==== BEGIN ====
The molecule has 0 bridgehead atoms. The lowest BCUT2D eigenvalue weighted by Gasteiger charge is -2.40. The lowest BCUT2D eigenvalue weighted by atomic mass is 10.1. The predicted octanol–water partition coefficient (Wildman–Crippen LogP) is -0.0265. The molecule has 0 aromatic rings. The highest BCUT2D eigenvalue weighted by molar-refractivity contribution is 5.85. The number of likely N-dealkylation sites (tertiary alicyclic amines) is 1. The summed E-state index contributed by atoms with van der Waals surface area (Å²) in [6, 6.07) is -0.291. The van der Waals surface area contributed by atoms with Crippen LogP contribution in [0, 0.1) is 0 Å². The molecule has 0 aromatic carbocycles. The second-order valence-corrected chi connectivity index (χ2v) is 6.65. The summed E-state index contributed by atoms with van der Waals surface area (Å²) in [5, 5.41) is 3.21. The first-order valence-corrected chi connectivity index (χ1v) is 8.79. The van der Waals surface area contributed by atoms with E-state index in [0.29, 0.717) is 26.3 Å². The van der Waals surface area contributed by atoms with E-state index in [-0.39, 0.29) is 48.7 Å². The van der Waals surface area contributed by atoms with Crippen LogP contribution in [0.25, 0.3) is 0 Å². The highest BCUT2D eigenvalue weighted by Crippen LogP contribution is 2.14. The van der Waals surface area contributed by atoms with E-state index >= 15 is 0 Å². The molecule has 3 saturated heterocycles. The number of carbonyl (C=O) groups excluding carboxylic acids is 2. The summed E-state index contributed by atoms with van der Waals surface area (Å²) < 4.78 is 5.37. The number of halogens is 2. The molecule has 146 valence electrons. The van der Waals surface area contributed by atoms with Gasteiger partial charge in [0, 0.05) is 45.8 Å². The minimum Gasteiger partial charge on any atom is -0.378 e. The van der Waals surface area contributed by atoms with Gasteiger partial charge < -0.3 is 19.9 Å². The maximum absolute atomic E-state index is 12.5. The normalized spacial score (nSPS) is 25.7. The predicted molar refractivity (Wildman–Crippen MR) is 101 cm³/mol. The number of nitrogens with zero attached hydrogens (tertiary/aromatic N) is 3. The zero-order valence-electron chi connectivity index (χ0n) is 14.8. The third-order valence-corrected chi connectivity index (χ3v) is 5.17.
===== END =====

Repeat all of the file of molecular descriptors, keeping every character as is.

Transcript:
The molecule has 0 bridgehead atoms. The lowest BCUT2D eigenvalue weighted by Gasteiger charge is -2.40. The lowest BCUT2D eigenvalue weighted by atomic mass is 10.1. The predicted octanol–water partition coefficient (Wildman–Crippen LogP) is -0.0265. The molecule has 0 aromatic rings. The highest BCUT2D eigenvalue weighted by molar-refractivity contribution is 5.85. The number of likely N-dealkylation sites (tertiary alicyclic amines) is 1. The summed E-state index contributed by atoms with van der Waals surface area (Å²) in [6, 6.07) is -0.291. The van der Waals surface area contributed by atoms with Crippen LogP contribution in [0, 0.1) is 0 Å². The molecule has 0 aromatic carbocycles. The second-order valence-corrected chi connectivity index (χ2v) is 6.65. The summed E-state index contributed by atoms with van der Waals surface area (Å²) in [5, 5.41) is 3.21. The first-order valence-corrected chi connectivity index (χ1v) is 8.79. The van der Waals surface area contributed by atoms with E-state index in [0.29, 0.717) is 26.3 Å². The van der Waals surface area contributed by atoms with E-state index in [-0.39, 0.29) is 48.7 Å². The van der Waals surface area contributed by atoms with Crippen LogP contribution in [0.25, 0.3) is 0 Å². The highest BCUT2D eigenvalue weighted by Crippen LogP contribution is 2.14. The van der Waals surface area contributed by atoms with E-state index >= 15 is 0 Å². The molecule has 3 saturated heterocycles. The number of carbonyl (C=O) groups excluding carboxylic acids is 2. The summed E-state index contributed by atoms with van der Waals surface area (Å²) < 4.78 is 5.37. The number of halogens is 2. The molecule has 146 valence electrons. The van der Waals surface area contributed by atoms with Gasteiger partial charge in [0, 0.05) is 45.8 Å². The minimum Gasteiger partial charge on any atom is -0.378 e. The van der Waals surface area contributed by atoms with Gasteiger partial charge < -0.3 is 19.9 Å². The maximum absolute atomic E-state index is 12.5. The normalized spacial score (nSPS) is 25.7. The predicted molar refractivity (Wildman–Crippen MR) is 101 cm³/mol. The number of nitrogens with zero attached hydrogens (tertiary/aromatic N) is 3. The zero-order valence-electron chi connectivity index (χ0n) is 14.8. The third-order valence-corrected chi connectivity index (χ3v) is 5.17.